The new Labour leader Alan Kelly has indicated that his party will stay out of government, however he has said he will continue to engage with all parties.
In a statement, Mr Kelly said that Labour had been clear since the general election that it was up to other parties to take their responsibilities seriously and it was up to them to form a stable government.
He added: "It seems that some parties are more interested in playing politics than solving the crisis the people of this country face."
The comments come as Fianna Fáil and Fine Gael are working on a joint document to present to other political parties in order to get a third party involved in government formation along with independents.
The Tipperary TD said that in a time of crisis, Labour would offer constructive support for the national effort as he said it had done.
Mr Kelly won the runoff vote against rival Aodhán Ó Riordáin by 1,047 votes to 868 in a result announced last night.
Around 2,000 Labour party members voted in the leadership election.
In the statement, Deputy Kelly said he believed the party had a bright future which would take vision, hard work and dedication.
"Our job is to convince voters that Labour will focus and fight on the things that really matter to them, especially in the uncertain times ahead."
He added that the election of five new party Senators had boosted their parliamentary party.
Speaking in Tipperary today, Mr Kelly accused the Green Party of 'stepping off the pitch' and said he was very disappointed with them.
"They have their climate change agenda which they talk about so much, well now is their opportunity with the seat numbers they have to step up, get back on the pitch, and engage with other parties to form a Government.'
When it was put to him that Fianna Fáil, Fine Gael, the Regional Technical Group and themselves would also have the numbers for a stable government, Mr Kelly would not be drawn, restating his view that it was up to the four parties to form a government.
"If people want to talk to the Labour Party, as always - as we have traditionally and historically put the country first - we will always engage and talk to other people, but the numbers aren't going to change and we believe that the next government will have to be formed through a combination of those four parties."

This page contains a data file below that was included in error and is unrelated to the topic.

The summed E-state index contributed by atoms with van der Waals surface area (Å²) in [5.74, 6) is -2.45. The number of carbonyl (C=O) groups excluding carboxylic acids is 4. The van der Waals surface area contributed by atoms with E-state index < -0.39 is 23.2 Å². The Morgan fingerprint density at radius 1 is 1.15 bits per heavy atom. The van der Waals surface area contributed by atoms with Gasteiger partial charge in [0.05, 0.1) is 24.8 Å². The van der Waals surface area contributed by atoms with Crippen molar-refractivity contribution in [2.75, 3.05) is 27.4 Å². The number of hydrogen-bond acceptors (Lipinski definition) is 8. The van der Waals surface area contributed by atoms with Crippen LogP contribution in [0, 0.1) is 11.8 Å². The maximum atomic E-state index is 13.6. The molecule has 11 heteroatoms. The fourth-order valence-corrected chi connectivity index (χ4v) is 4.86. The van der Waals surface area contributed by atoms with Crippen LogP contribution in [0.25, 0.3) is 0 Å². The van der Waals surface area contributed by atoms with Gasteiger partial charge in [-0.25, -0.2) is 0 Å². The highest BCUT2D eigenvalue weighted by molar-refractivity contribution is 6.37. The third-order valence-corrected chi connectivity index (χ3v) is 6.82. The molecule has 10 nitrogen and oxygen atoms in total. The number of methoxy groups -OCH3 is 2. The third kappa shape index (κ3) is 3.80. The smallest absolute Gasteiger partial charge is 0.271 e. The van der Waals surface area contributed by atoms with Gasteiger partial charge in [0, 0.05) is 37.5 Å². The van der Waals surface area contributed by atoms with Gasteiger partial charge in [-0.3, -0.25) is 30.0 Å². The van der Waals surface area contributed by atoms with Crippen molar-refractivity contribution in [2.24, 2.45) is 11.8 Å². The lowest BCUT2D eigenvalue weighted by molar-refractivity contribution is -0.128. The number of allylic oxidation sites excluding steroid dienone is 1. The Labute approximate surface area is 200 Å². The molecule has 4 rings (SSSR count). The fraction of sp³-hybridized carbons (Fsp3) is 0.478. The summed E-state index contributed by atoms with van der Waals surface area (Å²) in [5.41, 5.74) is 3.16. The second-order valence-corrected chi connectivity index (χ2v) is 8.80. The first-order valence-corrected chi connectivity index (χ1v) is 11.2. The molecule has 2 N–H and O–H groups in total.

Asked if he would consider a confidence and supply arrangement from the opposition benches, Mr Kelly said he once again said he believes the government has to be formed from the four parties but that the party would be open to talks.
Asked if he has already been approached, he said that he has received a lot of correspondence in the past 24 hours which he has not got through yet, but the Labour Party "has always put the country first and we will engage and talk to people".
Earlier, the former Labour president Proinsias De Rossa urged the party to consider going into Government with Fine Gael and Fianna Fáil, saying "there is nothing to be lost by negotiations and potentially much to be gained".
Mr De Rossa made the request in a detailed email to Labour TDs and Senators on the eve of the party's leadership campaign, which was won on Friday evening by party TD Alan Kelly.
In the email, seen by RTÉ News, Mr De Rossa said the party should "seriously re-consider the apparent decision" to rule itself out of any potential coalition.
The former party president, TD and MEP said it is the only way Labour can "survive" as it otherwise risks being "overwhelmed by the Sinn Féin juggernaut" in opposition.